In what has become an annual tradition, Blackberry Smoke performed at a sold-out homecoming show at the Tabernacle in Atlanta, Ga., last Friday, where they donated $15,000 to CURE Childhood Cancer and $15,000 to Monroe Carell Jr. Children’s Hospital at Vanderbilt. The money was raised through the sale of VIP Meet & Greet packages at their 2015 shows. This latest donation brings the total given by the band to childhood cancer non-profits and research to more than $130,000 over the past three years. Blackberry Smoke’s desire to give was inspired by Lana Turner, the daughter of drummer Brit Turner, who was diagnosed with stage four neuroblastoma at the age of three. Thanks to the incredible care she received from the Children’s Healthcare of Atlanta, who the band has donated money to in the past, she made a complete recovery and is now a happy and healthy eight year old. This year’s donations will be used to fund pediatric cancer research that will impact children throughout the southeast region and beyond.
“We are so moved and appreciative to receive these funds from such a fantastic rock band which understands the crisis of childhood cancer after traveling the journey with the Turner family,” said Kristin Connor, Executive Director of CURE Childhood Cancer. “It means so much that Blackberry Smoke shares our mission to eradicate pediatric cancer in our lifetime.”
“We are extremely honored that Blackberry Smoke has selected Monroe Carell Jr. Children’s Hospital at Vanderbilt to receive funding for important pediatric cancer research, focusing on neuroblastoma. Support from partners like Blackberry Smoke is critically vital in our current day and age to conduct research for new and innovative therapies that help cure more children of pediatrics cancer with fewer side effects,” said Howard Katzenstein, M.D., professor of Pediatrics, medical director for Pediatric Hematology Oncology and the Scott and Tracie Hamilton Professor in Cancer Survivorship.“It was my privilege to be part of the health care team that took care of Lana Turner during her successful treatment for neuroblastoma. The Turners were such a special family to help care for, and the band (as well as all their fans) was so supportive during all of Lana’s treatment. The funds from Blackberry Smoke will be used to enhance our MIBG directed therapy at Children’s Hospital as part of the newest line of treatment for patients with neuroblastoma that is available at only a handful of pediatric cancer centers across the country.”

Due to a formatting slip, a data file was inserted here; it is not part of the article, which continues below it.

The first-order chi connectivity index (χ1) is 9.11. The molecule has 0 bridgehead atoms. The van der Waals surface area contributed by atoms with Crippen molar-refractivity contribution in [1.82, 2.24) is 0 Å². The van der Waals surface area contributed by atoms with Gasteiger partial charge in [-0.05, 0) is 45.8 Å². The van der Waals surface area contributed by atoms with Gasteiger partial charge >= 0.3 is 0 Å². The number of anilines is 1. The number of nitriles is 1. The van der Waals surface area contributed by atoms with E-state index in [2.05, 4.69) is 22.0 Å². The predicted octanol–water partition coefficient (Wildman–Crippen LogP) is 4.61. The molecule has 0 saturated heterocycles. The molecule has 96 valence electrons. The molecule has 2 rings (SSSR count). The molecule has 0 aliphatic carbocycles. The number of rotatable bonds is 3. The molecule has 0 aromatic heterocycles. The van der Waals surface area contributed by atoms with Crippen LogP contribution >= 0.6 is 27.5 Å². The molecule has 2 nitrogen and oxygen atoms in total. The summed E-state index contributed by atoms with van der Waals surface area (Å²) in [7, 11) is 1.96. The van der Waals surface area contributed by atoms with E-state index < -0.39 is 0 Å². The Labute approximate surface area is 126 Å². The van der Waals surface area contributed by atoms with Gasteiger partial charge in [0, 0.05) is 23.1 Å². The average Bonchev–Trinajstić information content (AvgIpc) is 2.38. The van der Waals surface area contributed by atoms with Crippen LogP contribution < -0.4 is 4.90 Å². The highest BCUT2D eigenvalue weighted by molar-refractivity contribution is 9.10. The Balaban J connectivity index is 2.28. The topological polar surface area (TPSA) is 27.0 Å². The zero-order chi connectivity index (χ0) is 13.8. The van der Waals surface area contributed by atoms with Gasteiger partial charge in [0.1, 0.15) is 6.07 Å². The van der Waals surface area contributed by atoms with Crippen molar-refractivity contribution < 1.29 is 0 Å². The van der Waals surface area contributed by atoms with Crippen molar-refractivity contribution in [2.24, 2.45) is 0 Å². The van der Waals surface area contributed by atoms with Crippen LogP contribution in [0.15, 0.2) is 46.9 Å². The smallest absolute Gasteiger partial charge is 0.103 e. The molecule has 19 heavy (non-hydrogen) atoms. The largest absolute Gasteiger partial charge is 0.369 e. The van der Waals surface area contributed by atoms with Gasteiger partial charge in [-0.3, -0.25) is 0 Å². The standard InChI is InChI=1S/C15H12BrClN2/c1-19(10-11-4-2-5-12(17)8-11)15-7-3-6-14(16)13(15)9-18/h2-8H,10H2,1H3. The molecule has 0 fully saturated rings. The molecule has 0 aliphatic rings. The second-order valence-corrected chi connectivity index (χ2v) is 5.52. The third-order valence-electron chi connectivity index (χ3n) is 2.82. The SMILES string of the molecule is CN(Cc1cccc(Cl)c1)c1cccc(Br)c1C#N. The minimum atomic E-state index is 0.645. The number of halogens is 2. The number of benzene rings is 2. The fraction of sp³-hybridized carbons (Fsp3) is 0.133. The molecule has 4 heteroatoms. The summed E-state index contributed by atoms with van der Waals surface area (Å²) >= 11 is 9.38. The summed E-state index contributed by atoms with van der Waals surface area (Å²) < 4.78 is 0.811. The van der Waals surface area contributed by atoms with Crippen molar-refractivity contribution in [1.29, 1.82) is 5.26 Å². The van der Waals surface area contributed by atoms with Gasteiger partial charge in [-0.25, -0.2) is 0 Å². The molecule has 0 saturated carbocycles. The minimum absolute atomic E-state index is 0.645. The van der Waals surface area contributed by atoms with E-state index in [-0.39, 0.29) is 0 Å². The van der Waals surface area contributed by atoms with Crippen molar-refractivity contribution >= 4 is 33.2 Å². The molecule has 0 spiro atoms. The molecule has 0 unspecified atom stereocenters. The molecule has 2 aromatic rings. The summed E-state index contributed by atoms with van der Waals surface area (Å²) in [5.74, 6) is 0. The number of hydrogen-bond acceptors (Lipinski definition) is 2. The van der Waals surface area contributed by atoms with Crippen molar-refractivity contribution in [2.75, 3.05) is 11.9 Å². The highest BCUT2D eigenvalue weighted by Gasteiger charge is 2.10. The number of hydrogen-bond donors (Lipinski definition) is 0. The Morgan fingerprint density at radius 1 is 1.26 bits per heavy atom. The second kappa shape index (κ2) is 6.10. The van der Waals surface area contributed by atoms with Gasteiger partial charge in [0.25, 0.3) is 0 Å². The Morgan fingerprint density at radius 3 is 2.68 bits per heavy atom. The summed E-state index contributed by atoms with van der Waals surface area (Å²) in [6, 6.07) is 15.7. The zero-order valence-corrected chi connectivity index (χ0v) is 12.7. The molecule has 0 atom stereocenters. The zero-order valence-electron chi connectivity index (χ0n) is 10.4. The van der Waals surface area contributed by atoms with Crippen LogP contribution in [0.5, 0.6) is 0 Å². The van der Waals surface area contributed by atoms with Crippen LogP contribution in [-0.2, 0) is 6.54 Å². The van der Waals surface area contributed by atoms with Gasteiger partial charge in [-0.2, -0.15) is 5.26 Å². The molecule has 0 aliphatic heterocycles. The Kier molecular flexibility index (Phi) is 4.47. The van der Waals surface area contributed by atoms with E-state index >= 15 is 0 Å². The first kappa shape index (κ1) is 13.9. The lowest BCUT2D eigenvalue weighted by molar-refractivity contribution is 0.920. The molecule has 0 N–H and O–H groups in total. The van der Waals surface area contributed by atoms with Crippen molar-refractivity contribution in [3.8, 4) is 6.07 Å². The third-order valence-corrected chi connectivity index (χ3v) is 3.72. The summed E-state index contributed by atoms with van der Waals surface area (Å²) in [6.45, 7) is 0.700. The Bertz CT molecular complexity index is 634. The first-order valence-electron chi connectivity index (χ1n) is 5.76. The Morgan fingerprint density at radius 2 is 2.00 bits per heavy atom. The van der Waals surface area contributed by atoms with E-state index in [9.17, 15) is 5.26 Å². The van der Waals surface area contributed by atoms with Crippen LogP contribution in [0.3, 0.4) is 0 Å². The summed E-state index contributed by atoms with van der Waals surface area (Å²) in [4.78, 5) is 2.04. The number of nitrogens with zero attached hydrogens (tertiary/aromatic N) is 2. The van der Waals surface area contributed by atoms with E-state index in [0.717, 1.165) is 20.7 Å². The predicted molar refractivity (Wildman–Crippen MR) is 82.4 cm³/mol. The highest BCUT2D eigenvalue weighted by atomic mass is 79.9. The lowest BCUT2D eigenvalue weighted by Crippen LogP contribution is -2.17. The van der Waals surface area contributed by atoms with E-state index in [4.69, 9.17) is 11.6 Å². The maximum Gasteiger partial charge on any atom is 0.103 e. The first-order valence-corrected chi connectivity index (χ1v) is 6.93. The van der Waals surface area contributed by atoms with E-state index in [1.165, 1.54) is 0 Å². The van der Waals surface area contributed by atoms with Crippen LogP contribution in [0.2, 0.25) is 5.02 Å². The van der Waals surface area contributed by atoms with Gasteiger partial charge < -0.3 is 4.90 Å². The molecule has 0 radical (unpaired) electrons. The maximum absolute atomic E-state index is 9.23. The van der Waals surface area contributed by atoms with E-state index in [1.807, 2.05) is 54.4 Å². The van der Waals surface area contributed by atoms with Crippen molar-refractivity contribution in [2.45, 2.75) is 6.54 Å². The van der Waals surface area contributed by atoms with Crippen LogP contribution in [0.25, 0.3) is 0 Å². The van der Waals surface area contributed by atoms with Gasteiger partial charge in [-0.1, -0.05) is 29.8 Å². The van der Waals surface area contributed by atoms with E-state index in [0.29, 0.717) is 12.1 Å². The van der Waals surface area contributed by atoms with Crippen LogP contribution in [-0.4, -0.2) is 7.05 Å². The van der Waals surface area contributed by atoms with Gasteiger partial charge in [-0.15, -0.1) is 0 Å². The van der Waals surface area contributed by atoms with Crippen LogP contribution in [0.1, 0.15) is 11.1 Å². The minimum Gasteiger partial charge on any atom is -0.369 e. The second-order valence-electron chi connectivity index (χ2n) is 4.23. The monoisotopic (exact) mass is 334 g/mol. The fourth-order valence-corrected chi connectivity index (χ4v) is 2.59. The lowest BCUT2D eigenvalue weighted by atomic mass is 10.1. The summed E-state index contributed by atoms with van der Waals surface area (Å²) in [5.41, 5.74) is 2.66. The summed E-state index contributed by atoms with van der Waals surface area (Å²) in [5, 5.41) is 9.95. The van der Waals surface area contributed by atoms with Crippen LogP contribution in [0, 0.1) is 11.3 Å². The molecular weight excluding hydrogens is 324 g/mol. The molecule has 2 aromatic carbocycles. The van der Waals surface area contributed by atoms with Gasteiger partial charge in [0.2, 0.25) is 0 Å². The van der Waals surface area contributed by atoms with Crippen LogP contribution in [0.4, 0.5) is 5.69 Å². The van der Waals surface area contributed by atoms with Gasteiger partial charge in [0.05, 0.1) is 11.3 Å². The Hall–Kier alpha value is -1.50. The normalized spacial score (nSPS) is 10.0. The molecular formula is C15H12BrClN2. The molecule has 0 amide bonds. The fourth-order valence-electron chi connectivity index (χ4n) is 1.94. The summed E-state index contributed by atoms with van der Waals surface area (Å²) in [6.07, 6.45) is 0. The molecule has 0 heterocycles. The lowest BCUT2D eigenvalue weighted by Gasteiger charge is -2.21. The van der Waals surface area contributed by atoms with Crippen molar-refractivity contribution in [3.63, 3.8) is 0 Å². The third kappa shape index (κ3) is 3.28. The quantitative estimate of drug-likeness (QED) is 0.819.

“Children do not deserve cancer,” said Brit Turner. “The doctors and nurses helped save my daughter’s life when she was diagnosed with stage 4 Neuroblastoma. We were told there was very little chance for survival. The least we can do is to raise money for research and support for childhood cancer patients and their families. “